One argument that you often hear in this context is competition. Companies always look for the country that offers the lowest tax rate, and the governments argue that if they raise taxes, the companies would simply go elsewhere. Are politicians justified in their concerns?
Let’s take one region, Europe: You have a membership of 28 countries. And these companies are allowed to play one country off against the other. When Brussels woke up to this problem – whether the issue is moving the company to Luxembourg or to Ireland – and started making moves, some of these multinational companies decided themselves that they had to pay more. By using transparency, suddenly everyone wakes up, the companies and the countries. And often with pressure from the people, with people saying: “This isn’t fair. We pay our way. How come this company making millions or billions in profits is paying so little or nothing at all?” I think the competition argument is overdone.
You served for 10 years as the secretary-general of the United Nations. Why can’t the UN tackle these problems? It’s possible to impose sanctions on supporters of terrorism and on countries that proliferate weapons of mass destruction. Why can’t the UN also impose sanctions on those who evade taxes and promote corruption?
Only the Security Council can pass an enforceable resolution, and we also see with other issues how countries get around enforcement and implementation of these resolutions. For the UN to take action, the member governments have to not only agree, but also go home and implement it. I don’t see it as a practical option.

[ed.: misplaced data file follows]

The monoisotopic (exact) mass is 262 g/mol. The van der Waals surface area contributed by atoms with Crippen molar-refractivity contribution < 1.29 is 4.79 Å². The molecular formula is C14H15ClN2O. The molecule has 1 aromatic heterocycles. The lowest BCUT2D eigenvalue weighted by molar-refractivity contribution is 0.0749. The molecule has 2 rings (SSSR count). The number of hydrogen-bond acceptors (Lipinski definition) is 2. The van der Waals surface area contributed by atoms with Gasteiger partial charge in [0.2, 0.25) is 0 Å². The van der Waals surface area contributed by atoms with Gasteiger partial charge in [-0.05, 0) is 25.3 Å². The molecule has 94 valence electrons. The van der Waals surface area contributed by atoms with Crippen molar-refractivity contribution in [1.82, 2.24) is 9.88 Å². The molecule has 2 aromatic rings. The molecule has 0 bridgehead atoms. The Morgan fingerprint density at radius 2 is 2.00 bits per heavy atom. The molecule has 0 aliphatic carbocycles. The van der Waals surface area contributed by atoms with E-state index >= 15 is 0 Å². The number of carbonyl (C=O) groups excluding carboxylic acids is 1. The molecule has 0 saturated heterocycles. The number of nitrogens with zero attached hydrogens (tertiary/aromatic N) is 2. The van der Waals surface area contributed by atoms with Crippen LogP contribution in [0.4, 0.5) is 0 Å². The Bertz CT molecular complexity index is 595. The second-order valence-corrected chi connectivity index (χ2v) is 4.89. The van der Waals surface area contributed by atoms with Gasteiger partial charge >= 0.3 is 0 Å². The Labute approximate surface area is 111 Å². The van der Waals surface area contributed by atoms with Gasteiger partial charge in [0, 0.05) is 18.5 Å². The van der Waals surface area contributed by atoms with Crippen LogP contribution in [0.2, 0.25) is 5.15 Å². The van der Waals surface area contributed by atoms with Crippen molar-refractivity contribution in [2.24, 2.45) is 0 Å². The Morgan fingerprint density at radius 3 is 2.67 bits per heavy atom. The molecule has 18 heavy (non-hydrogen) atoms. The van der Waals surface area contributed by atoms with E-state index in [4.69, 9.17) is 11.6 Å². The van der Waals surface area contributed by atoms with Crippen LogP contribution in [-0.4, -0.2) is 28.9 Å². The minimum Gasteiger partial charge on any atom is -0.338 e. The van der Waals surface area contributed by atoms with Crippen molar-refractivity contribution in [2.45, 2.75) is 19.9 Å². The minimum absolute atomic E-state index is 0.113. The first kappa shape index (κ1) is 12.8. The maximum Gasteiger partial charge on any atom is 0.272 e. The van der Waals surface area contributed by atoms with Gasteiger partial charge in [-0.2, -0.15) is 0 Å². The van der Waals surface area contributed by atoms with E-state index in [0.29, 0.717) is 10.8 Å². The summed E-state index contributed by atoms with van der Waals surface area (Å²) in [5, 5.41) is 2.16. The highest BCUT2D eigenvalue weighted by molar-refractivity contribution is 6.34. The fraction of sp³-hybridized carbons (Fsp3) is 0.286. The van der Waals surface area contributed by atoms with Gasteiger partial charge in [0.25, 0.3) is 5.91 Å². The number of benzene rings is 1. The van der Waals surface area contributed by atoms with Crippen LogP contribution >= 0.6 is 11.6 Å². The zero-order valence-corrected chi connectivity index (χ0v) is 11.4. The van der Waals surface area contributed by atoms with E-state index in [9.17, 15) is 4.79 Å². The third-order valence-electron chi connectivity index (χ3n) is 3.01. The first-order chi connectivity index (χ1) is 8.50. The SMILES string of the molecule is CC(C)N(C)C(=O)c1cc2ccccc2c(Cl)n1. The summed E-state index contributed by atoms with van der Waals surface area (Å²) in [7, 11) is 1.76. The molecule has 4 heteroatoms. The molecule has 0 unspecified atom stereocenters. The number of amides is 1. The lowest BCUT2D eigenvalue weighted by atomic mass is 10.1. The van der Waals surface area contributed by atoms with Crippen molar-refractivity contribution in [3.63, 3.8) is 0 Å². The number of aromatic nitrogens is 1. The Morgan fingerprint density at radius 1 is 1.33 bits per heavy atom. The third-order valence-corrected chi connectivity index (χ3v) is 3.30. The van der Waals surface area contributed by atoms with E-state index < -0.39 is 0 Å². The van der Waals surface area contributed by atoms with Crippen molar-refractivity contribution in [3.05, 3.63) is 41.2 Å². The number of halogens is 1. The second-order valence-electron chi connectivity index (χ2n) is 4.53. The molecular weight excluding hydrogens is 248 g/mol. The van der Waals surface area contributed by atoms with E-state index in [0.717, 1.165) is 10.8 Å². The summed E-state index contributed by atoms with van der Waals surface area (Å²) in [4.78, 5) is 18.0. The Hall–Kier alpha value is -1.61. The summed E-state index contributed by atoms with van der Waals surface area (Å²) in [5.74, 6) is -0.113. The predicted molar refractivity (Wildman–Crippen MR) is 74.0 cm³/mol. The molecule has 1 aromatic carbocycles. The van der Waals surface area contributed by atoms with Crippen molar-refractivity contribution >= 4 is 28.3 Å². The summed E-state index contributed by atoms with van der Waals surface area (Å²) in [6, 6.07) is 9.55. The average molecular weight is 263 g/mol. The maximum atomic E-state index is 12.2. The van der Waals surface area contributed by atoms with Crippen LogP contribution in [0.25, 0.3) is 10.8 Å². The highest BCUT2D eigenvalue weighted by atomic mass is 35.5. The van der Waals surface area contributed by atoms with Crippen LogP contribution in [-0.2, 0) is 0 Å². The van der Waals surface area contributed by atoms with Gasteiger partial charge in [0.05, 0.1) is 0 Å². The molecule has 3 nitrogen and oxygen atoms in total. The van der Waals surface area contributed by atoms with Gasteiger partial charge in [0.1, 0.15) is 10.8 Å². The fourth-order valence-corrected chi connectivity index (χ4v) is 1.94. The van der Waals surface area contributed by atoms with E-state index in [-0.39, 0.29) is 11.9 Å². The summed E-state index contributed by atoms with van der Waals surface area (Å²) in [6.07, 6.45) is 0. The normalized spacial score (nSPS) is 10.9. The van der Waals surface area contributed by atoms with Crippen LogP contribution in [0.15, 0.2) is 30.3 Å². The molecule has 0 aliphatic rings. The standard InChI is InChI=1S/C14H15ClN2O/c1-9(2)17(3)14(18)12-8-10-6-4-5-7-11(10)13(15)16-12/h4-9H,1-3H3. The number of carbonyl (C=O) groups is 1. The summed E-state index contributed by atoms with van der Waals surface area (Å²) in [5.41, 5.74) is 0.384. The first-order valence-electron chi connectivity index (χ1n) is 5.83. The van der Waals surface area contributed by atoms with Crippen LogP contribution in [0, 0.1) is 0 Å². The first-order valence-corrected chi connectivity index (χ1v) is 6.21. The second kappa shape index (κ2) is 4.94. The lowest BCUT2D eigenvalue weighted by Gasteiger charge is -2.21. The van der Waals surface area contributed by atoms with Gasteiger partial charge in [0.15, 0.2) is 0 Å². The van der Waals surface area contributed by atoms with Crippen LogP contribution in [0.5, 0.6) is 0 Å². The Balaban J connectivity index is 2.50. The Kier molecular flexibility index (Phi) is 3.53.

What other options are available?
The individual countries need to assume their responsibility and ensure that companies are held accountable. There are also some interesting initiatives on the international level: The Organization for Economic Cooperation and Development, for example, has begun training African tax collectors and customs officials. The program is called Tax Inspectors Without Borders and it is modelled after Doctors Without Borders. I hope they will push it as far as possible.
You made a name for yourself as a mediator in many of the world’s wars and crises. Is it more difficult to tackle issues where big money is involved than civil wars?
With war and peace, either it’s a civil war or one or two or several countries at war. You can usually get the other countries or actors to come together because they are not directly affected and they can all rally to stop a war. But when it comes to the sort of issue we are talking about, there are so many vested interests that you will not get the traction to get it done.
Your son Kojo was involved in a corruption scandal surrounding the Oil-for-Food program in Iraq. Last year, the Panama Papers also showed that he had been a shareholder and director of several companies in the British Virgin Islands and Samoa. Where do you stand on this?
If something is wrong, it’s wrong for everybody. You don’t excuse relatives or sons. He used a shell company to buy an apartment, which was really unnecessary. I don’t see why one should go that route. It’s not something I would advise or condone.
Can you imagine a day when development aid will no longer be necessary for Africa because revenues from the country’s wealth of natural resources will flow into the continent’s development?
I look forward to that day. I think most Africans would want to be able to rely on trade to lift themselves out of poverty rather than live on handouts. Africa has great potential – and a young population. Researchers refer to a demographic dividend, but it can also be a demographic curse, unless we tackle the issues you’ve raised. We need to create economic development in these countries and we need to create conditions in which young people can make a decent living at home, without giving them any incentive to move elsewhere to greener pastures.